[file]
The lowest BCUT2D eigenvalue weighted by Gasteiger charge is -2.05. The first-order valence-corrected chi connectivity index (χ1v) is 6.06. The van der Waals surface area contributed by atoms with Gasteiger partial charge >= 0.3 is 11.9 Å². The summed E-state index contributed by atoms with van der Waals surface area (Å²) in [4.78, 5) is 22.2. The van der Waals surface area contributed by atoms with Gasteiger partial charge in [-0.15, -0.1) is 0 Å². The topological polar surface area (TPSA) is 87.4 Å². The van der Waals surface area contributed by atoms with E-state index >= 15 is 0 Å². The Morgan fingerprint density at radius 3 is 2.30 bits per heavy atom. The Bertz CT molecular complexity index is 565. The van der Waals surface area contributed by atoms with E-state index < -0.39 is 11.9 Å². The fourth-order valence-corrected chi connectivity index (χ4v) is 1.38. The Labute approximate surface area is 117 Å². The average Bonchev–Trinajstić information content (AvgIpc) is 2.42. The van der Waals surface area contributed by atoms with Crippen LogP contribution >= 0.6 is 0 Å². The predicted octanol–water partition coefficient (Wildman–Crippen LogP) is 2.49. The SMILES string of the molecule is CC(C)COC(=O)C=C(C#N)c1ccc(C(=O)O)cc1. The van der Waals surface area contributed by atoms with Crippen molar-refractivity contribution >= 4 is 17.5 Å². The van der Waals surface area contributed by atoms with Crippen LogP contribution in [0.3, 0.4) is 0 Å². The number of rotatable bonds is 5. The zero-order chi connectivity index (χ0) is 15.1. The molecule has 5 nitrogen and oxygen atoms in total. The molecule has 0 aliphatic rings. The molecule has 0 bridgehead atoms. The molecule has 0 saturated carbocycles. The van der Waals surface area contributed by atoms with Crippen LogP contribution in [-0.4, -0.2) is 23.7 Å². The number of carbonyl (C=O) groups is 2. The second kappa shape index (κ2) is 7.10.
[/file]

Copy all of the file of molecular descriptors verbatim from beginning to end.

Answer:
The lowest BCUT2D eigenvalue weighted by Gasteiger charge is -2.05. The first-order valence-corrected chi connectivity index (χ1v) is 6.06. The van der Waals surface area contributed by atoms with Gasteiger partial charge >= 0.3 is 11.9 Å². The summed E-state index contributed by atoms with van der Waals surface area (Å²) in [4.78, 5) is 22.2. The van der Waals surface area contributed by atoms with Gasteiger partial charge in [-0.15, -0.1) is 0 Å². The topological polar surface area (TPSA) is 87.4 Å². The van der Waals surface area contributed by atoms with E-state index >= 15 is 0 Å². The Morgan fingerprint density at radius 3 is 2.30 bits per heavy atom. The Bertz CT molecular complexity index is 565. The van der Waals surface area contributed by atoms with E-state index < -0.39 is 11.9 Å². The fourth-order valence-corrected chi connectivity index (χ4v) is 1.38. The Labute approximate surface area is 117 Å². The average Bonchev–Trinajstić information content (AvgIpc) is 2.42. The van der Waals surface area contributed by atoms with Crippen LogP contribution >= 0.6 is 0 Å². The predicted octanol–water partition coefficient (Wildman–Crippen LogP) is 2.49. The SMILES string of the molecule is CC(C)COC(=O)C=C(C#N)c1ccc(C(=O)O)cc1. The van der Waals surface area contributed by atoms with Crippen molar-refractivity contribution >= 4 is 17.5 Å². The van der Waals surface area contributed by atoms with Crippen LogP contribution in [0.3, 0.4) is 0 Å². The number of rotatable bonds is 5. The zero-order chi connectivity index (χ0) is 15.1. The molecule has 5 nitrogen and oxygen atoms in total. The molecule has 0 aliphatic rings. The molecule has 0 bridgehead atoms. The molecule has 0 saturated carbocycles. The van der Waals surface area contributed by atoms with Crippen LogP contribution in [-0.4, -0.2) is 23.7 Å². The number of carbonyl (C=O) groups is 2. The second kappa shape index (κ2) is 7.10.